The majority of Americans still back firearms
An overwhelming majority of Americans, particularly whites, are adamant about the constitutional right to bear arms, a poll showed this week amid a rash of shootings acrossthe US.
More than two-thirds – 68 per cent – of respondents said the Second Amendment right is as important as other rights enshrined in the US Constitution, such as freedom of speech and freedom of the media, according to a survey published by the Public Religion Research Institute.
Some 75 per cent of whites agreed, compared to 56 per cent of non-whites.
Americans were divided over gun control. A slim majority of 52 per cent backed tougher gun control laws against 44 per cent, but the differences were stark between different religious and political groups, races and genders.
Six in 10 Catholics and religiously unaffiliated Americans (62 and 60 per cent, respectively) said they favoured more restrictions, compared to less than half of white evangelical Protestants (35 per cent) and white mainline Protestants (42 per cent). At 45 per cent white, non-Hispanic Americans were far less supportive of gun control than non-whites (66 per cent), the poll found.
Still, there was broad public support against carrying concealed guns into a place of worship (76 per cent), a government building (73 per cent) or on a college campus (77 per cent).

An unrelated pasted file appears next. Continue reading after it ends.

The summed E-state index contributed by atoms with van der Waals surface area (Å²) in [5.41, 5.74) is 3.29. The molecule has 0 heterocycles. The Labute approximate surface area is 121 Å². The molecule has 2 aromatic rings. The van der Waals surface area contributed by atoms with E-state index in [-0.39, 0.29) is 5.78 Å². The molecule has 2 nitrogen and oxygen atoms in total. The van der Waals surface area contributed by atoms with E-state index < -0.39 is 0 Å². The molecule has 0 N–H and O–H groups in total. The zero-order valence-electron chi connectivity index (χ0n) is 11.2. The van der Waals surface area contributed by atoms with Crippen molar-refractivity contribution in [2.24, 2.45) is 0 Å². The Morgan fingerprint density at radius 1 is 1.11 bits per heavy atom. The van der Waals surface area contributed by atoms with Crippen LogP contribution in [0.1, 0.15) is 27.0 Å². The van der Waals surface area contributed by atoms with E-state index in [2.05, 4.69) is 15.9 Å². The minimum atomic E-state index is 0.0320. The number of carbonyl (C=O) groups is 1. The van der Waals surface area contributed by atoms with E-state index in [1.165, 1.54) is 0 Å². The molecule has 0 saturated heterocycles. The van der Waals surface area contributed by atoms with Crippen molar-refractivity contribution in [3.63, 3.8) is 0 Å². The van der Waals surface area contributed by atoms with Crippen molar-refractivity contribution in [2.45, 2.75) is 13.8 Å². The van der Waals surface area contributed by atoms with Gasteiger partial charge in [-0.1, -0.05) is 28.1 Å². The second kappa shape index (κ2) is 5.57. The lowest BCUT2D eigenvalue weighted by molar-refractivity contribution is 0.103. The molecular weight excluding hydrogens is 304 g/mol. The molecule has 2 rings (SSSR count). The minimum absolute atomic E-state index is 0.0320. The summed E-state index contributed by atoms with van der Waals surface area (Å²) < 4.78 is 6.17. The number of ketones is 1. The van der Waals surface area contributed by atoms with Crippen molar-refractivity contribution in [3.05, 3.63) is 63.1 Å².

Opinions differed among people with various religious and political beliefs. Nearly a third (32 per cent) of white evangelical Protestants, 27 per cent of white mainline Protestants, 18 per cent of the religiously unaffiliated and 14 per cent of Catholics favoured the right to bring arms into a place of worship.
As for political affiliations, those identifying with the conservative Tea Party movement supported allowing people to bring concealed guns to church at 55 per cent, followed by Republicans at 38 per cent, Independents at 17 per cent and Democrats at nine per cent.
Protestants were twice as likely as Catholics to favour being able to bring a gun into church, PRRI research director Daniel Cox said in a statement.
“White evangelical Protestants and white mainline Protestants are also substantially more likely than Catholics to own guns,” he said.
The right to bear arms is a hot button issue in the US after a series of fatal shootings. A gunman shot and killed six people at a Sikh temple in the Midwestern state of Wisconsin early this month, just weeks after another assail-ant had gunned down 12 people at a screening of Batman film The Dark Knight Rises in Colorado.
Three in 10 Americans said stricter gun control was the most important measure to prevent shootings, while one in five (22 per cent) pointed to the need of better detection of mental illness and 19 per cent put their trust in God and in morality.
Still, 11 per cent said that allowing more citizens to bear arms was the best course of action, a view three times more likely among Tea Party members.